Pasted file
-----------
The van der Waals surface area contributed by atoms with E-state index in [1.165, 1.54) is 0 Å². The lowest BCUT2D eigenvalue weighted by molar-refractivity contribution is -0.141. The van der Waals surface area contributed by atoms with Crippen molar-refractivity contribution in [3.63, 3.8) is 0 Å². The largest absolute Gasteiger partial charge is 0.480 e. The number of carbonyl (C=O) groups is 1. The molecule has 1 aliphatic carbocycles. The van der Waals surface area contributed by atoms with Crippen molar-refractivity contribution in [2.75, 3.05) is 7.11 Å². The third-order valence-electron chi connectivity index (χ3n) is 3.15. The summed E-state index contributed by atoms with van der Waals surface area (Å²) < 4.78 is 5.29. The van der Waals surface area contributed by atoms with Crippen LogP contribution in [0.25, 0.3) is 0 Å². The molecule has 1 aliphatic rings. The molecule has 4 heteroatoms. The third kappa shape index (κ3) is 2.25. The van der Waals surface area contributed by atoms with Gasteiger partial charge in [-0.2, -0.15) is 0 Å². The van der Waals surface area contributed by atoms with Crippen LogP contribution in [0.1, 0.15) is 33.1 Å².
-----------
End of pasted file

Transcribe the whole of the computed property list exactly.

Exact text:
The van der Waals surface area contributed by atoms with E-state index in [1.165, 1.54) is 0 Å². The lowest BCUT2D eigenvalue weighted by molar-refractivity contribution is -0.141. The van der Waals surface area contributed by atoms with Crippen molar-refractivity contribution in [3.63, 3.8) is 0 Å². The largest absolute Gasteiger partial charge is 0.480 e. The number of carbonyl (C=O) groups is 1. The molecule has 1 aliphatic carbocycles. The van der Waals surface area contributed by atoms with Crippen molar-refractivity contribution in [2.75, 3.05) is 7.11 Å². The third-order valence-electron chi connectivity index (χ3n) is 3.15. The summed E-state index contributed by atoms with van der Waals surface area (Å²) < 4.78 is 5.29. The van der Waals surface area contributed by atoms with Crippen LogP contribution in [0.25, 0.3) is 0 Å². The molecule has 1 aliphatic rings. The molecule has 4 heteroatoms. The third kappa shape index (κ3) is 2.25. The van der Waals surface area contributed by atoms with Gasteiger partial charge in [-0.2, -0.15) is 0 Å². The van der Waals surface area contributed by atoms with Crippen LogP contribution in [0.1, 0.15) is 33.1 Å².